Winter in Rome: Cosmatesque Mosaics

Having been an interior designer in a previous life, I was greatly looking forward to a guided tour which would allow me to examine a host of medieval mosaics in Rome. Design and decoration from every time period fascinate me, so when Tom Weber and I were invited to join a group of fellow travel bloggers on a cosmatesque walking tour in Rome, I was delighted.

Arriving at our meeting point outside the Papal Basilica of San Giovanni in Laterano, we were met by the owner of Personalized Italy, Annie Ojile, and were introduced to our guide for the afternoon, Alessandra Segatori.

We were looking forward to seeing a vast selection of cosmatesque mosaics, courtesy of Personalized Italy, on a winter weekend in Rome organised by Linda Martinez of the Beehive Hostel close to Termini in Rome.

The Cosmatesque Tour consists of visits on foot to monasteries and basilicas containing interesting pavements designed in ‘cosmatesque’ style.  It is designed for anyone who has a keen appreciation of art and especially the art of medieval Italy. The word ‘cosmatesque’ means a style of decorative inlaid stonework derived from the name of a famous group of craftsmen called the ‘Cosmati’. It consists of mosaics made up of marble chips and glass worked in Byzantine style.  This colourful decorative statement is principally found in Rome, mainly on floors, but also on walls and altars.

Normally, the tour begins outside the Basilica di San Giovanni in Laterano (St. John Lateran) and we joined the group in the early afternoon as arranged.

Arcibasilica Papale San Giovanni in Laterano

When we arrived, a huge queue, including hundreds of priests and nuns in billowing robes, was lined up waiting to enter. We were informed that we ourselves would be denied access to the Basilica as the Pope was about to say Mass. Nobody in Personalized Italy had been informed, as – apparently – one does not alert the faithful as to the whereabouts of Il Papa due to the possibility of unwanted crowds turning up unannounced.

Our guide was devastated. What to do? After a round-table discussion, it was decided to embark on the second half of the Cosmatesque tour first and return to San Giovanni in Laterano afterwards in the hope that the Basilica would then be accessible.

Heading off across the busy street we dodged into a side street and downhill to the Basilica di San Clemente.

This basilica was dedicated to Pope Clement I and is now run by the order of Irish Domenicans.

This was an interesting church. When we entered, we were greeted by a calm, mossy cloister with a cistern in the middle. Unfortunately, we were not permitted to take photographs when actually inside the church.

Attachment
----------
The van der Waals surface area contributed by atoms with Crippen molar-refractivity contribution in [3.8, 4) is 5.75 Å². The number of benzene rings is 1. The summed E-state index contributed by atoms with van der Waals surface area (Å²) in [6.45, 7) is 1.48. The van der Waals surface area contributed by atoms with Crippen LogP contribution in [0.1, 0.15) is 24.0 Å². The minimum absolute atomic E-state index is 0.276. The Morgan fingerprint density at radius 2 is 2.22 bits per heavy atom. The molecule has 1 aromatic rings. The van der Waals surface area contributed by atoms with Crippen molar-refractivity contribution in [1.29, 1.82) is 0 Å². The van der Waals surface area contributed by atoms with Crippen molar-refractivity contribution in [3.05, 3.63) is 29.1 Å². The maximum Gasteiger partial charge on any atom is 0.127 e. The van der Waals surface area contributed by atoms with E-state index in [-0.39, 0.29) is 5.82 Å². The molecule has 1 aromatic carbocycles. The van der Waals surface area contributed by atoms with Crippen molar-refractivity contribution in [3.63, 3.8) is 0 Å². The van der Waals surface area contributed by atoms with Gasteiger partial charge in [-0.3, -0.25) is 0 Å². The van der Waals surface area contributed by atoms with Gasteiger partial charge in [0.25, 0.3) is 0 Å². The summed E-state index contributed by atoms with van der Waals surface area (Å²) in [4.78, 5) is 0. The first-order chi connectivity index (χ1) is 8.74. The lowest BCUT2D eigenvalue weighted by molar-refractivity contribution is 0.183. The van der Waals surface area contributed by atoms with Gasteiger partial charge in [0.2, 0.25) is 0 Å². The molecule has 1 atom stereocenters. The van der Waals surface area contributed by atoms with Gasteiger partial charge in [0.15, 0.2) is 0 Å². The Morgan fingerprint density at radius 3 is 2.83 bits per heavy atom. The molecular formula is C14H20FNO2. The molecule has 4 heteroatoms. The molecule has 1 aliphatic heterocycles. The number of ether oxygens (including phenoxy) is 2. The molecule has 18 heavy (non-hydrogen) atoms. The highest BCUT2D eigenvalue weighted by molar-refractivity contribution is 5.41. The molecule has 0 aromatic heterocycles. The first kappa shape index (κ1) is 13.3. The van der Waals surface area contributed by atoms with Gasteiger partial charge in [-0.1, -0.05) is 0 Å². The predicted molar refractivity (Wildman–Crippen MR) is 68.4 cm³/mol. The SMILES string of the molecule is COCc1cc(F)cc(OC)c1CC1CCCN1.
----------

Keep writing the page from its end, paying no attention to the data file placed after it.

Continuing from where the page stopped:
We then walked back uphill on Via dei Santi Quattro to the basilica of Santi Quattro Coronati containing Monache San Agostine.

Santi Quattro Coronati is an ancient basilica. Apparently it dates back to the 4th century and the name ‘Santi Quattro Coronati’ means ‘four crowned saints’ – four saints who are anonymous.

We then returned to San Giovanni in Laterano to see if we could enter, but no luck unfortunately; Il Papa was still inside. Our lovely guide Alessandra, who tried everything, including batting her eyelashes at the security guards to try to persuade them to let us in, failed in her heroic mission. So, after all these efforts, we were disappointed not to have been able to enter.

We then assembled across the street at the Church of San Lorenzo, which houses the Pontificio Santuario Scala Sancta (Papal Shrine of the Holy Stairs).

This was absolutely fascinating, as these are, apparently, the 28 steps that Christ himself climbed on his way to his trial under Pontius Pilate, brought here from Jerusalem by St. Helena in the 4th century.  These white marble steps are now covered in a protective layer of wood and lead to the Sancta Sanctorum, which means the Holy of Holies; the personal chapel of the early Popes.  It is forbidden to walk up these stairs on foot as they may only be climbed by the faithful on hands and knees.

Scala Sancta

Climbing another set of stairs to one side, a curator opened a heavy door.

We entered the dim, atmospheric Sancta Santorum, where we sat and absorbed its silent history for several minutes.

Strolling back to our hotel at the top of the Scala di Spagna (Spanish Steps) we were delighted to have participated in this highly interesting tour.

Personalized Italy organises bespoke holidays and exclusive tours in Italy, with their emphasis on Rome, Naples, the Amalfi Coast, Florence, Tuscany and Venice.

For details of this Cosmatesque Tour, visit their website or email them at They are also on Facebook:and Twitter

Orna O’Reilly

Ostuni, Italy

8 thoughts on “Winter in Rome: Cosmatesque Mosaics

  1. Oh my God! This is one of the most interesting and fascinating article I have ever read about my country and so perfectly introducing me in the world of cosmatesque!I walked in soo many churches admiring these kind of mosaique, but this article helped me to undestand the meaning and the history! Thank you so much! Well done Orna O’Reilly!

    • Thank you Anna. Yes, the history behind these wonderful mosaics is a fascinating one. I learned a lot myself during this Cosmatesque tour. I now look at these fabulous pavements with a more informed eye. 🙂

  2. Pingback: Winter in Rome: Palazzo Massimo | Orna O'Reilly: Travelling Italy

  3. Pingback: 2017: Settling Down in Puglia. My Year in Pictures | Orna O'Reilly: Travelling Italy

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